10
actually BSIP42 is already active on bitUSD, otherwise bitUSD would have a big premium as before.

BSIP42 is irrelevant to MCR adjusting, the new MCR-based solution should have its own BSIP.

yes we need metrics to evaluate the feed price, as a base I think we need a chart that involve feed price from all witnesses, median price, latest price and some other reference price, seems someone began working on this?

Who's working on it?

11
General Discussion / Re: Announcement on BSIP42 relevant actions
« on: October 16, 2018, 10:26:54 pm »
No matter if bitUSD holders convert their bitUSD to BTS via margin calls or via forced settlements, the BTS are (forced) paid by debt positions with least collateral ratio, aka by bitUSD borrowers/creators, so what's the difference? IMHO there is no difference.

bitasset value = max(market price, settlement price)
If you take out settlement, this means bitasset value = market price.
The former formula gives a relative minimum price to the feed, but the latter formula looks exactly like UIAs.

So effectively, taking out settlement will make bitassets the same as UIAs in terms of value.

Thoughts?

12
General Discussion / Re: Announcement on BSIP42 relevant actions
« on: October 09, 2018, 11:20:23 am »

* MSSR: at 100% if premium >=0%, else (100-premium*penalty)% if premium <0 (feedback) - this way, we cause margin calls to raise the price in case there is a discount - "penalty" would cause the margin call to pay a premium

(100-premium*penalty)% means < 100% MSSR if premium < 0? How's that possible

13
General Discussion / Re: Announcement on BSIP42 relevant actions
« on: October 06, 2018, 08:03:04 pm »

For instance, according to Peter Conrad, the current situation may well
be achieved by using the actualy/fair price feed and a short squeeze
protection ratio of 0%. That would lead to margin calls to execute at
the price feed instead of additional penalty of additional 10%. The only
drawback (that might not be one) is that the short protection ratio
cannot be negative. That means that in case there is a margin call
pending in the books, people that want bitUSD will provide a "premium"
to the market to snatch bitUSD from the margin calls.
If this becomes a problem, the price feed could still be "modified", but
at all other times, the price feed would reflect the fair price.

From what I understand, the MSSR being >0 actually serves the purpose of offsetting the risk of holding smartcoins from going into global settlement mode. In global settlement mode, the smartcoin won't be properly pegged anymore.

The current MSSR seems to be a balancing act to make global settlement mode much less likely, as the margins calls get back to the designated MCR quickly. If the MSSR = 0, global settlement mode becomes more likely and holding smartcoins becomes much less attractive actually (which is the opposite of what bitcrab is aiming for, that is if the holders of the smartcoin realize this)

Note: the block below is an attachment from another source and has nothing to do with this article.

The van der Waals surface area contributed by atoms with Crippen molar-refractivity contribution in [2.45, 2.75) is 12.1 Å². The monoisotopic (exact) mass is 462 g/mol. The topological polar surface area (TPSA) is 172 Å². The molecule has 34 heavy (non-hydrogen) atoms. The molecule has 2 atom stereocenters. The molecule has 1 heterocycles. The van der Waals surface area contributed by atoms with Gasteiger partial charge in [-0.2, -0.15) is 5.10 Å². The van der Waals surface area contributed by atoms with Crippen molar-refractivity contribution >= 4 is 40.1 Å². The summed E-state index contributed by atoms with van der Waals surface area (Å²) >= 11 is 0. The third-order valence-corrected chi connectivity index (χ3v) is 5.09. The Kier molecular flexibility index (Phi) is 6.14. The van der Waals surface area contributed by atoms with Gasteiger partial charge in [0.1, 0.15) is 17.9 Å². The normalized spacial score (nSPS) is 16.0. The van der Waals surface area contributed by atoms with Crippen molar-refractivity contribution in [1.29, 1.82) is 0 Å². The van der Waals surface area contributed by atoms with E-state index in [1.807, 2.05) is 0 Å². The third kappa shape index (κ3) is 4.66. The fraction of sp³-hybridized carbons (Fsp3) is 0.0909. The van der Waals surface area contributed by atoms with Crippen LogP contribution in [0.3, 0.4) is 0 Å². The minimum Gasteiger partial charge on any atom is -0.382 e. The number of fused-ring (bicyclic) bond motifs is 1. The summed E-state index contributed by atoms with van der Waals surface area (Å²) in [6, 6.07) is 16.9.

Thoughts? Maybe I'm wrong to understand that it makes global settlement more likely.

Anyhow, MSSR=0 seems like a decent experiment

14
General Discussion / Re: Announcement on BSIP42 relevant actions
« on: October 03, 2018, 06:06:18 am »

BitShares has been around and around trying to come up with a SmartCoin algorithm that strikes that balance but I fear due to differences in economic principles there will always be a strong tension by one camp or another to change the rules to their advantage. Remember, before the promise of redeem-ability through forced settlement people were creating sock puppet accounts and draining the reserve pool. That problem is no more.


Interesting, I wasn't here back then. Why did people have to make sock accounts to get their collateral back? Were SmartCoins backed by the reserve pool?

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General Discussion / Re: Announcement on BSIP42 relevant actions
« on: October 02, 2018, 01:06:21 pm »
Your logic is sound except for one point:
That said, if we want a fixed exchange rate, we need to "break" the promises somehow, or to limit capital movement somehow. This sounds unacceptable for some people, but unfortunately it's the fact.

You don't need to break promises. You don't need to continue making the same promises while you're actively breaking them.

The original design of our SmartCoins favours free capital movement and independent policy over fixed exchange rate.

You prefer fixed exchange rate over independent policy. Fine. You can have that without breaking any promises: create a new type of SmartCoins.


The problem with creating a new SmartCoin is the adoption part, network effects are really hard to bootstrap at first. I think that's why theres been this push for changing the existing SmartCoins. Also there's the problem of naming. It's hard to name the new assets without confusing users